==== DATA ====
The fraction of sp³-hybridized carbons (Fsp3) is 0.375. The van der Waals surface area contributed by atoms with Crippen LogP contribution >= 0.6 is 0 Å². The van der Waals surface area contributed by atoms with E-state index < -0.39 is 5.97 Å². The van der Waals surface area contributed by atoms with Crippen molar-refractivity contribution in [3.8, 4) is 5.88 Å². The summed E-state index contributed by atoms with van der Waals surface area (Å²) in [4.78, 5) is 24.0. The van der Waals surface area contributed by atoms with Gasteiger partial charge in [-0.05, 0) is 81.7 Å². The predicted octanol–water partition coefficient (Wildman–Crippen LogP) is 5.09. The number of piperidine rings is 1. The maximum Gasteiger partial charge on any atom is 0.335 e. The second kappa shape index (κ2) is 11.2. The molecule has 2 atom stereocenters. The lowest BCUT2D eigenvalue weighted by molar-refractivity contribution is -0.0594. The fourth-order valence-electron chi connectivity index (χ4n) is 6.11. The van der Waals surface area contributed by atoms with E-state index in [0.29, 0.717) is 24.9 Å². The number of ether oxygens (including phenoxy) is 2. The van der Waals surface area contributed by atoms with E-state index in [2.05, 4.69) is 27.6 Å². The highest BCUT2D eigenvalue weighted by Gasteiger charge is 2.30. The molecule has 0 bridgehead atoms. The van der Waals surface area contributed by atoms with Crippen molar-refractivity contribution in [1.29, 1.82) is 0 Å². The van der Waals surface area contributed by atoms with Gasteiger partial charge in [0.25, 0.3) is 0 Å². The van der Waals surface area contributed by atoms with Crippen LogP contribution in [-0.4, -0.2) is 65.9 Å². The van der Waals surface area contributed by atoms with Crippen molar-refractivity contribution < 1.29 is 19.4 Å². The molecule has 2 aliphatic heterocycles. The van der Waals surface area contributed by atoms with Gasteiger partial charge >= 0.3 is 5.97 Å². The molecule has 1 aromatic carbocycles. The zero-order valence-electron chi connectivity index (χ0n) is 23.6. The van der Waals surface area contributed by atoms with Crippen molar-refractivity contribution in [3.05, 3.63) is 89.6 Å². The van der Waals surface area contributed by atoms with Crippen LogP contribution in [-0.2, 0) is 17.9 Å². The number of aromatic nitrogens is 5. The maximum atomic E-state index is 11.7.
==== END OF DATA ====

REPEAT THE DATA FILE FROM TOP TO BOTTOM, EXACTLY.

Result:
The fraction of sp³-hybridized carbons (Fsp3) is 0.375. The van der Waals surface area contributed by atoms with Crippen LogP contribution >= 0.6 is 0 Å². The van der Waals surface area contributed by atoms with E-state index < -0.39 is 5.97 Å². The van der Waals surface area contributed by atoms with Crippen molar-refractivity contribution in [3.8, 4) is 5.88 Å². The summed E-state index contributed by atoms with van der Waals surface area (Å²) in [4.78, 5) is 24.0. The van der Waals surface area contributed by atoms with Gasteiger partial charge in [-0.05, 0) is 81.7 Å². The predicted octanol–water partition coefficient (Wildman–Crippen LogP) is 5.09. The number of piperidine rings is 1. The maximum Gasteiger partial charge on any atom is 0.335 e. The second kappa shape index (κ2) is 11.2. The molecule has 2 atom stereocenters. The lowest BCUT2D eigenvalue weighted by molar-refractivity contribution is -0.0594. The fourth-order valence-electron chi connectivity index (χ4n) is 6.11. The van der Waals surface area contributed by atoms with E-state index in [0.29, 0.717) is 24.9 Å². The number of ether oxygens (including phenoxy) is 2. The van der Waals surface area contributed by atoms with E-state index in [2.05, 4.69) is 27.6 Å². The highest BCUT2D eigenvalue weighted by Gasteiger charge is 2.30. The molecule has 0 bridgehead atoms. The van der Waals surface area contributed by atoms with Crippen molar-refractivity contribution in [1.29, 1.82) is 0 Å². The van der Waals surface area contributed by atoms with Gasteiger partial charge in [0.25, 0.3) is 0 Å². The van der Waals surface area contributed by atoms with Crippen LogP contribution in [-0.4, -0.2) is 65.9 Å². The van der Waals surface area contributed by atoms with Crippen molar-refractivity contribution < 1.29 is 19.4 Å². The molecule has 2 aliphatic heterocycles. The van der Waals surface area contributed by atoms with Gasteiger partial charge >= 0.3 is 5.97 Å². The molecule has 1 aromatic carbocycles. The zero-order valence-electron chi connectivity index (χ0n) is 23.6. The van der Waals surface area contributed by atoms with Crippen molar-refractivity contribution in [3.05, 3.63) is 89.6 Å². The van der Waals surface area contributed by atoms with Crippen LogP contribution in [-0.2, 0) is 17.9 Å². The number of aromatic nitrogens is 5. The maximum atomic E-state index is 11.7.